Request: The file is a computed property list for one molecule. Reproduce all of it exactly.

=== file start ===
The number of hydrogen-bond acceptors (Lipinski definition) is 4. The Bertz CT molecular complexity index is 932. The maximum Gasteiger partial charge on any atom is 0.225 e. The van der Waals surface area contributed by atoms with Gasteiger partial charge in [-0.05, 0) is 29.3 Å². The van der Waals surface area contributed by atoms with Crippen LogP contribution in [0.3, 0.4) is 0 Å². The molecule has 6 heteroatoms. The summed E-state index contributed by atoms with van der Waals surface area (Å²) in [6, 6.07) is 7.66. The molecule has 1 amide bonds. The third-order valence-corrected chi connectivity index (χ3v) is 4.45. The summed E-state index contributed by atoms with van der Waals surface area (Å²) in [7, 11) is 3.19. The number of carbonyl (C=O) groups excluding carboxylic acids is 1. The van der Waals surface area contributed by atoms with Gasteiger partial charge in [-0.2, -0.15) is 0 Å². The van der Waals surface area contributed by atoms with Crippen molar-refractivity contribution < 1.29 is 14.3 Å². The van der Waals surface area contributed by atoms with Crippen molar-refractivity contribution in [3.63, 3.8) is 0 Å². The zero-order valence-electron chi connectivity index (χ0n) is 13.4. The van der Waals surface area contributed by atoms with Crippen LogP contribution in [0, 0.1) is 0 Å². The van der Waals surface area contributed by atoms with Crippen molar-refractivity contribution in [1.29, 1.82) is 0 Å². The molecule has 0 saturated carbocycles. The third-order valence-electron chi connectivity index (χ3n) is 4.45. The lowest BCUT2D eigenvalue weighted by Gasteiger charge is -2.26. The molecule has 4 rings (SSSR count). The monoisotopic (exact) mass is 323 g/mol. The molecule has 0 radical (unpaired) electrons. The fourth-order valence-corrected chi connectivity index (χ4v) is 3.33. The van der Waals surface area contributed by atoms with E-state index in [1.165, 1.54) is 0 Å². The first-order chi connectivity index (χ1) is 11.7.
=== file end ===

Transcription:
The number of hydrogen-bond acceptors (Lipinski definition) is 4. The Bertz CT molecular complexity index is 932. The maximum Gasteiger partial charge on any atom is 0.225 e. The van der Waals surface area contributed by atoms with Gasteiger partial charge in [-0.05, 0) is 29.3 Å². The van der Waals surface area contributed by atoms with Crippen LogP contribution in [0.3, 0.4) is 0 Å². The molecule has 6 heteroatoms. The summed E-state index contributed by atoms with van der Waals surface area (Å²) in [6, 6.07) is 7.66. The molecule has 1 amide bonds. The third-order valence-corrected chi connectivity index (χ3v) is 4.45. The summed E-state index contributed by atoms with van der Waals surface area (Å²) in [7, 11) is 3.19. The number of carbonyl (C=O) groups excluding carboxylic acids is 1. The van der Waals surface area contributed by atoms with Gasteiger partial charge in [-0.2, -0.15) is 0 Å². The van der Waals surface area contributed by atoms with Crippen molar-refractivity contribution < 1.29 is 14.3 Å². The van der Waals surface area contributed by atoms with Crippen molar-refractivity contribution in [3.63, 3.8) is 0 Å². The zero-order valence-electron chi connectivity index (χ0n) is 13.4. The van der Waals surface area contributed by atoms with Crippen LogP contribution in [0, 0.1) is 0 Å². The van der Waals surface area contributed by atoms with Crippen molar-refractivity contribution in [1.29, 1.82) is 0 Å². The molecule has 0 saturated carbocycles. The third-order valence-electron chi connectivity index (χ3n) is 4.45. The lowest BCUT2D eigenvalue weighted by Gasteiger charge is -2.26. The molecule has 4 rings (SSSR count). The monoisotopic (exact) mass is 323 g/mol. The molecule has 0 radical (unpaired) electrons. The fourth-order valence-corrected chi connectivity index (χ4v) is 3.33. The van der Waals surface area contributed by atoms with E-state index in [1.165, 1.54) is 0 Å². The first-order chi connectivity index (χ1) is 11.7.